Law Three – renovate the office or start looking for alternative office space if you can. The reason why this is critical is because without moving or renovating i.e., lifting wall units and breaking down adjoining walls you will not be able to find all the hidden talismans which have been arranged for you by your predecessor or those who are resentful about the fact that yet again, there is another ‘know-nothing-about –the-way-things-work-here’ whose hand they have to hold.

Law Four – pepper the walls of your domain with pictures of the President of Nigeria and the appropriate Minister. And if you are the Minister, make sure your public relations officer gets a befitting picture of you taken for this purpose. Has anyone landed at Heathrow or JFK airports and seen a picture of David Cameron smiling into their face as they leave the steaming arrival hall two hours after they landed or the Secretary of State for Transport smirking at them over a rickety baggage conveyor belt? No? Then it is because these countries have not yet tapped into the secret industry that is official portrait manufacturing, mounting and maintenance.

Law Five – thou shall not act like you know anything. Nothing will guarantee that you will be kicked out of government faster than you can say ‘I.T.K’ than exhibiting that you know something about the sector you are supposed to be in charge of. Ask basic questions; defer to whomever you report to; and if possible, sleep at meetings and your job will be safe. A legendary career civil servant in one of the agencies charged with getting rid of government property would come in first thing in the morning, drop his jacket and briefcase in his office and go to the library where he would sleep until about noon. Then he would stroll around the offices of his seniors to remind them how loyal he was, go for lunch, then back to the library for a nap and then it was quitting time. Perfect – he threatened no one and retired only when even his adjusted birth certificate indicated that he was 5 years past retirement. Fly under the radar – let this be your motto.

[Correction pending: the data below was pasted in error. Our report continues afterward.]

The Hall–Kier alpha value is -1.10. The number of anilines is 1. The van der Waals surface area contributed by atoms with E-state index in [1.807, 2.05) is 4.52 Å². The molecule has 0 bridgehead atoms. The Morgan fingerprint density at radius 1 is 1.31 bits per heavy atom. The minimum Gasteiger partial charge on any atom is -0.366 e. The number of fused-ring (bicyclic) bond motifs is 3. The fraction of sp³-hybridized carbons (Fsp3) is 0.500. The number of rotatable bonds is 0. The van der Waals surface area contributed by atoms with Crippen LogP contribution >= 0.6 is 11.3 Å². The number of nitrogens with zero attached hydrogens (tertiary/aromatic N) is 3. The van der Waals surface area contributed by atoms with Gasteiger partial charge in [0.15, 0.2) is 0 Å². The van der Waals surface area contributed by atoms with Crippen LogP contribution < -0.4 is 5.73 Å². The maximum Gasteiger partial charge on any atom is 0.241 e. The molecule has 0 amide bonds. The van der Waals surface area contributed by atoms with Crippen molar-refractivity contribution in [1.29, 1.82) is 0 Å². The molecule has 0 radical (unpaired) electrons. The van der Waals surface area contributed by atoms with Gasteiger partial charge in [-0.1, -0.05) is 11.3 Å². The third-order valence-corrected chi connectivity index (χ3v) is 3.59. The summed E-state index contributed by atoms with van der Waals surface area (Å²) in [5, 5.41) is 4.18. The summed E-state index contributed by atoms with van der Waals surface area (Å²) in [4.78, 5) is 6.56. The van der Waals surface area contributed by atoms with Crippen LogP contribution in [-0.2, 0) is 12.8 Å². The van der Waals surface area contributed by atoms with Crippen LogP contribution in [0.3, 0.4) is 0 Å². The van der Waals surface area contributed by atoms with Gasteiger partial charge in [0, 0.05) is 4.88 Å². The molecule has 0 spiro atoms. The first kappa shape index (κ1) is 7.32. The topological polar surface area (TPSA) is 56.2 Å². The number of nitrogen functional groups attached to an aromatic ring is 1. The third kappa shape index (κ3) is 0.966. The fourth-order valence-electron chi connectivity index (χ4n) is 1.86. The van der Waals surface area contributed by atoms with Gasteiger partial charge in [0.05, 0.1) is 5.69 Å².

Law Six – be fawning and obsequious. There are many ways you can achieve this and you have a variety of options to choose from. You may be the type who likes to cook – take food to your boss’s house everyday. Be the first to sign up for aso ebi whenever any of his children are getting married and if possible, you should be in charge of forcing the over priced aso ebi down the throats of all employees. There are also opportunities when your boss is away to prove your loyalty: meet her at the Nnamdi Azikiwe International Airport in Abuja when British Airways lands at 4.30am. And if you are still not sure if you are brown-nosing enough – find Charles Dicken’s Uriah Heep in David Copperfield, he’ll teach you a few more tricks.

And last but not the least, Law Seven – make sure you are always happy and smiling whenever your picture is taken. For instance, Ministers always look extremely happy and content at the end of their weekly federal executive council meetings. We are never sure if the merriment is because (a) they are happy they were not fired during the meeting or (b) there is nothing about Nigeria and the work they are faced with that is daunting or sobering or (c) they just cannot believe their luck at finally making it to Nirvana. Whatever the case is, make sure you have a happy grin plastered all over your face.

We the public will only know how well you did in adhering to these laws when the next round of elections or appointments are done. Until then- best of luck and we cannot wait to be you.